Absolutely everything about this production of ‘The Light in the Piazza’ – a Western New York premiere – (it played at the Shaw Festival a few years ago) is simply beautiful. The starkly elegant set, the period perfect costumes, the casting, direction, and the music create a romantic and poignant night in Italy.
. . .simply beautiful
Director Loraine O’Donnell’s decision to pull the production off the elevated Opera House stage and put it on a thrust stage was inspired. This created a great audience vibe: we were part of Clara and Fabrizio’s love story. And what a love story! It plays like a contemporary Italian opera with flashes of Fellini cinema Italiano, too, as you’re drawn into this story of starry eyed love and parental protection. Mother and daughter Americans Margaret Johnson (Debbie Pappas Sham) and Clara Johnson (Kelly Copps) are vacationing in Florence in 1953, re-visiting the tourist spots from Margaret’s honeymoon. “It’s a city of statues and stories,” says Margaret as daughter Clara is sketching things that catch her eye. Clara is a “special child,” Margaret explains. To our eyes, Clara is a beautiful adult, but her charming childlike qualities soon appear. In a moment of theatre magic, Clara’s wide-brim hat flies away, to be caught by Fabrizio (Anthony Lazzaro). Their eyes meet, halting sweet words are exchanged, and Clara is determined to see him again.
Ah, love. Ah, parental agita over family secrets and cultural differences. The story unfolds as Clara and Margaret meet Fabrizio’s family. Marc Sacco is a hoot as the philandering brother Giuseppe. He has the facial expressions and moves down pat. Rebecca Runge as his wife Franca tries to warn Clara about life with a passionate Italian man in “The Joy You Feel.” Runge’s rich voice soars. Katy Miner is the matriarch with the spotlight in Act Two’s “Aiutami” (translation: help me). Matt Witten is the solid papa, proud, strong, protective in his own way.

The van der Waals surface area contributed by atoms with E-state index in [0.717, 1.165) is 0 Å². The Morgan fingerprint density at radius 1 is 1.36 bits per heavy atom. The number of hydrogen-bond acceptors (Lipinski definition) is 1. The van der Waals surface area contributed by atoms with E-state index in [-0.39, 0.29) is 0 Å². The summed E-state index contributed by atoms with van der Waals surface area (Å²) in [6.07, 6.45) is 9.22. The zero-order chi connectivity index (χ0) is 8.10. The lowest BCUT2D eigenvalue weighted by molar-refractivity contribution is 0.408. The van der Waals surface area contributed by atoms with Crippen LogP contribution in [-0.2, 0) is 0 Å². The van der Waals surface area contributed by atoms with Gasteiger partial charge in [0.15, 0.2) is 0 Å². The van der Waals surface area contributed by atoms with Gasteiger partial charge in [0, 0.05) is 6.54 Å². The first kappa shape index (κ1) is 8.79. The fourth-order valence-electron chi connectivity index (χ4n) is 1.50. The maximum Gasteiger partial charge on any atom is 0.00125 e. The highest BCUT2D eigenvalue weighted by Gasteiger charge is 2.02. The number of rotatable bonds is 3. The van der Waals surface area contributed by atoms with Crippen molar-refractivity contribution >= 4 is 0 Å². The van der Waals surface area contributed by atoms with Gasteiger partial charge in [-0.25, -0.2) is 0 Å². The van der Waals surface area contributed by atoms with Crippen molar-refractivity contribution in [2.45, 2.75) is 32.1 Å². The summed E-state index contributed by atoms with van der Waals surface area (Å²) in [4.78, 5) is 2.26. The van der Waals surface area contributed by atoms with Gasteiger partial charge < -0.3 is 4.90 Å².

It’s Margaret, Clara, and Fabrizio who win and warm the audience’s collective hearts. Pappas Sham is the stoic Southern mom: her tenderness as she sings “The Beauty Is” is breathtaking. Copps as Clara is that curious combination of innocent and passionate as she discovers love and struggles to claim her maturity. Lazzaro plays Fabrizio with a gentle wisdom and a powerful voice for love.
Allan Paglia led a string-dominated chamber ensemble that was lush and lovely, and stood up well to the powerful vocal talent in the cast.
The show’s music and lyrics were written by Adam Guettel and he lived up to grandfather Richard Rodgers’ roots by including an overture and entr’acte which are rare in contemporary musical theatre. But the whole show is that exquisite and rare moment, where musical styles collide and meld, language barriers are crossed, and true love triumphs.
Running Time: 2 Hours 30 minutes with one 15 minute intermission.
“The Light in the Piazza” runs until June 18, 2017, is produced by Second Generation Theatre Company and is presented at The Lancaster Opera House in Lancaster. For more information, click here.
Categories: Cherie Messore Reviews